One of the benefits of sociobiology and evolutionary psych is that old conversations, victories, and hurts replay but before different stage lights. The feeling is similar to that reported by many who "discover" they have ADHD or bipolar disorder. Highlights and shadows change. "It all makes sense."
I remember years ago flirting with an engaged girl. She easily shed the ring but was left with a PR difficulty. What should she tell the ring's donor? (This was a larger issue than whether to give back the ring!)
Her strategy was perfectly Darwinian even though she was rapidly anti-evolution in her formal values which included elements of Jesus' returning any moment. (Is there a thesis on Darwinian consistency in the Old Testament? And, is it more so than the New?) She swore that he would never know that there was another guy because that "would hurt him too much." When I was introduced to her family a month later, there were comments that "You left George for someone else?" Comments that she denied although I was standing beside her!
How peculiar. Her theory was that it would be less devastating to George if there were no one else; that she would rather be alone and bored than stay with him. Good grief! I'd much rather lose a girl to a worthy competitor than because I'm too awful to be around.
Some more recent data make her tactics less bizarre. It is thought, on the basis of heart rate and GSR changes, that women are more affected by the loss of a male's "love" than by the thought of his infidelity. Males are thought, on the basis of similar data, to be more angered and hurt by the sexual infidelity of their true love than by her falling in love with someone else. Males often become aggressive when their girl is adulterous; adultery is a major antecedent to wife-killing. Thus, the two sexes may use "opposite" lies in order to avoid anger and depression in their partner.
There are multiple possibilities for her stance:
1) She projected her own sensitivities onto George by telling him something that would be less upsetting to her if the roles were switched. She wouldn't want to lose her partner's love to another; therefore, a less hurtful message to him was that there was no competitor.
2) She lowered the chances of retribution from him, whether in regard to the eroded affection or to presumed infidelity.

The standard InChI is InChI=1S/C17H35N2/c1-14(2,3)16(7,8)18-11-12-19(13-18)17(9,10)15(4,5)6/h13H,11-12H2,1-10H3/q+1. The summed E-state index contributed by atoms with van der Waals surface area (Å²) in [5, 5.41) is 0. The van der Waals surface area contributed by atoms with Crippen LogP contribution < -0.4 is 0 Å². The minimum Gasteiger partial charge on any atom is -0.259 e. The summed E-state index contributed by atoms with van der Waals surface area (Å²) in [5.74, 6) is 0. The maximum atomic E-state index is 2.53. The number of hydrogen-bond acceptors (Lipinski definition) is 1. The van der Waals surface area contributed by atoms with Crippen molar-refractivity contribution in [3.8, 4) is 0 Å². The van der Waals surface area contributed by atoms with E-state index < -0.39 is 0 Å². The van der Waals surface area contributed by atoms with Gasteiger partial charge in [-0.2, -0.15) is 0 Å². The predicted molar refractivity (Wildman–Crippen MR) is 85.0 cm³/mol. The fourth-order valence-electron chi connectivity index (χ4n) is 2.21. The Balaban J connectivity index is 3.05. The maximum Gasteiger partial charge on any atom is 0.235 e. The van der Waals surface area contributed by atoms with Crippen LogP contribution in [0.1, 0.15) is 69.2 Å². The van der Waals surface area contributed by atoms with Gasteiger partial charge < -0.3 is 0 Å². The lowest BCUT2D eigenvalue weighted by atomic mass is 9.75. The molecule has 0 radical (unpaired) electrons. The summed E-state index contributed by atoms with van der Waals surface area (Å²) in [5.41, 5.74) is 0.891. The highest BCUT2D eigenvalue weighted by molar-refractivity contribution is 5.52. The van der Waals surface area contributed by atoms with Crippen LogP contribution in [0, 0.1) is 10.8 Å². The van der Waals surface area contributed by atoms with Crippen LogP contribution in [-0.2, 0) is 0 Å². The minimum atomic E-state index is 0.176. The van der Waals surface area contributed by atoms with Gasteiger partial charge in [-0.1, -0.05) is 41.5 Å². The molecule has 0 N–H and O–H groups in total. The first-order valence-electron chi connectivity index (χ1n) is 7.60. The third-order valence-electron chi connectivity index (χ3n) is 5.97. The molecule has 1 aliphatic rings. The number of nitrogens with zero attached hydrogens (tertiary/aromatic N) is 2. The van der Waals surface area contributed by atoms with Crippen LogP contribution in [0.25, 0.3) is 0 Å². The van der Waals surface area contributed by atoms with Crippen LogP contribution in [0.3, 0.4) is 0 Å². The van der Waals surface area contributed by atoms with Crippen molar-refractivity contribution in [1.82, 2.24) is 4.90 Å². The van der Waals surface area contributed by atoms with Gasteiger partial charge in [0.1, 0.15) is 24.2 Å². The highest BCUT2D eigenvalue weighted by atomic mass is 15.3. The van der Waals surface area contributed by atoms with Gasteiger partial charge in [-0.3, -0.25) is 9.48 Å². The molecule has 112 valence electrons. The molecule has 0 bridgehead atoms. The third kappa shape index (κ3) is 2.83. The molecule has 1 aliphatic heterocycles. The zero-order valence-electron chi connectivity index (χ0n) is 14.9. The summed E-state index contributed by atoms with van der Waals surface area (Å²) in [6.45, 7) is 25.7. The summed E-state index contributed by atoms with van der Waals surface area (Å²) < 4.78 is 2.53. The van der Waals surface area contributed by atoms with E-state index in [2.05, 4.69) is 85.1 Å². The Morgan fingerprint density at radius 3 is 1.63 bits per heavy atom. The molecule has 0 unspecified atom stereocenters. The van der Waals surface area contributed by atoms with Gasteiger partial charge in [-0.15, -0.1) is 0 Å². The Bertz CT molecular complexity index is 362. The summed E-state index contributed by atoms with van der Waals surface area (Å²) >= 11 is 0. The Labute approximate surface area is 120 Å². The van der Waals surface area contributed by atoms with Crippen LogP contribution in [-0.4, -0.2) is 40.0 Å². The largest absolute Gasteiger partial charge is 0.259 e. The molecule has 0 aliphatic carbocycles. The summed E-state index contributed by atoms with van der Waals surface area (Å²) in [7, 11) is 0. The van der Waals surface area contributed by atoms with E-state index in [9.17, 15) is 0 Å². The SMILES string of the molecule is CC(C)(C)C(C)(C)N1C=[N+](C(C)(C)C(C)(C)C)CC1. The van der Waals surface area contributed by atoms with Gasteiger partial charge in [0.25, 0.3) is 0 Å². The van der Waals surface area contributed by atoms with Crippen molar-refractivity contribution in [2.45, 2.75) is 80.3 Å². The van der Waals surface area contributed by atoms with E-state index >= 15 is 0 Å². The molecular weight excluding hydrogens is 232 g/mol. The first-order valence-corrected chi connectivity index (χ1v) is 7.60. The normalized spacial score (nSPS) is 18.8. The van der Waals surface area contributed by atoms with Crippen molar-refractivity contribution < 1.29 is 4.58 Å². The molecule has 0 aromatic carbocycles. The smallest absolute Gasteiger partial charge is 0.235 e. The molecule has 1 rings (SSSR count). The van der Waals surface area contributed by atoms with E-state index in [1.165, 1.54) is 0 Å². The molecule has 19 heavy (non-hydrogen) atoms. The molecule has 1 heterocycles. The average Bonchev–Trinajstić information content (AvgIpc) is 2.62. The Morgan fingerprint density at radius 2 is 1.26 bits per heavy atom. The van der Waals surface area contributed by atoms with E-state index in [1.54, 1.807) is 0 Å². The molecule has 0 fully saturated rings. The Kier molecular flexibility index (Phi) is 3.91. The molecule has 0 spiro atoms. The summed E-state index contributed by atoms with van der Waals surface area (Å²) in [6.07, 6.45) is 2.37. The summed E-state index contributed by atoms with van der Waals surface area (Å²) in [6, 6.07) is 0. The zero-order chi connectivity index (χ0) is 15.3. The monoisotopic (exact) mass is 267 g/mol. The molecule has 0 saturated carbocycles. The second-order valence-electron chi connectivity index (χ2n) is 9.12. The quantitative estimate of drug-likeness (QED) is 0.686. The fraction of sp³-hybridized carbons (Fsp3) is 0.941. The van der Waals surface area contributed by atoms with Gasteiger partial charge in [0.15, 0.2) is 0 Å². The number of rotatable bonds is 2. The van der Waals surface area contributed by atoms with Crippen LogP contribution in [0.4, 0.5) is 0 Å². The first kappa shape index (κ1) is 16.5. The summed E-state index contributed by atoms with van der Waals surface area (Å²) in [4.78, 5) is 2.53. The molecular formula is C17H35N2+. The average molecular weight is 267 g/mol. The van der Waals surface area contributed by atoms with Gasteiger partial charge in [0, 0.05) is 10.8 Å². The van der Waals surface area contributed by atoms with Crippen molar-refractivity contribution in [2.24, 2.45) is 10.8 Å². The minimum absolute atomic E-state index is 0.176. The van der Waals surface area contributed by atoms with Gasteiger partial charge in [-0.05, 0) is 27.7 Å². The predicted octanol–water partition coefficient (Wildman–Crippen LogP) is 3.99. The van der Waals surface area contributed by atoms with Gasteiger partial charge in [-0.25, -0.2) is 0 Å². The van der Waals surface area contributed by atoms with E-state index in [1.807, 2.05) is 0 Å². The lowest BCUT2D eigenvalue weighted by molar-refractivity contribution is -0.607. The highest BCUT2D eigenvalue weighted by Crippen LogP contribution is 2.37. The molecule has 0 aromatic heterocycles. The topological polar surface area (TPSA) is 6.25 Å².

3) She may have been doing both of these things as well as leaving the door open should she opt to go back to him.
There are two other facets of this memory that seem Darwinian. She was motivated by a consideration for "feelings" rather than outcomes. She was, therefore, consistent with her sisters who remember birthdays and clump together during stress. Women seem to write the cards and letters, to make the phone calls, to sit with the ill more so than men.(1) The other Darwinian aspect was whether to keep the ring. She did and with little ambivalence. Again, she might have been leaving a door open or she may have been more interested in conserving her resources, including a diamond. (2, 3)
1) Our brains apparently are not committed sexually until some hormonal tuning occurs shortly before birth. Thus, we can expect to find two overlapping distributions of traits when comparing men and women.
2) She also dumped me a bit later, raising the possibility that I filled some of her "abandonment" receptors while she detached from the earlier male. Incidentally, there is a service in Boston that leases engagement rings. Payment responsibility moves to the female should the engagement end.
3) There may be competing evolutionary strategies, both represented in men and women. There are "Get Laid" and "Find a Partner." GL is associated with different standards for a mate (even if temporary) than FP (generally more stringent in terms of health, IQ, emotional stability, and economic resources). GL usually elicits later avoidance when people shift into finding a partner for having children. Each likely has its own collection of lies and gambits.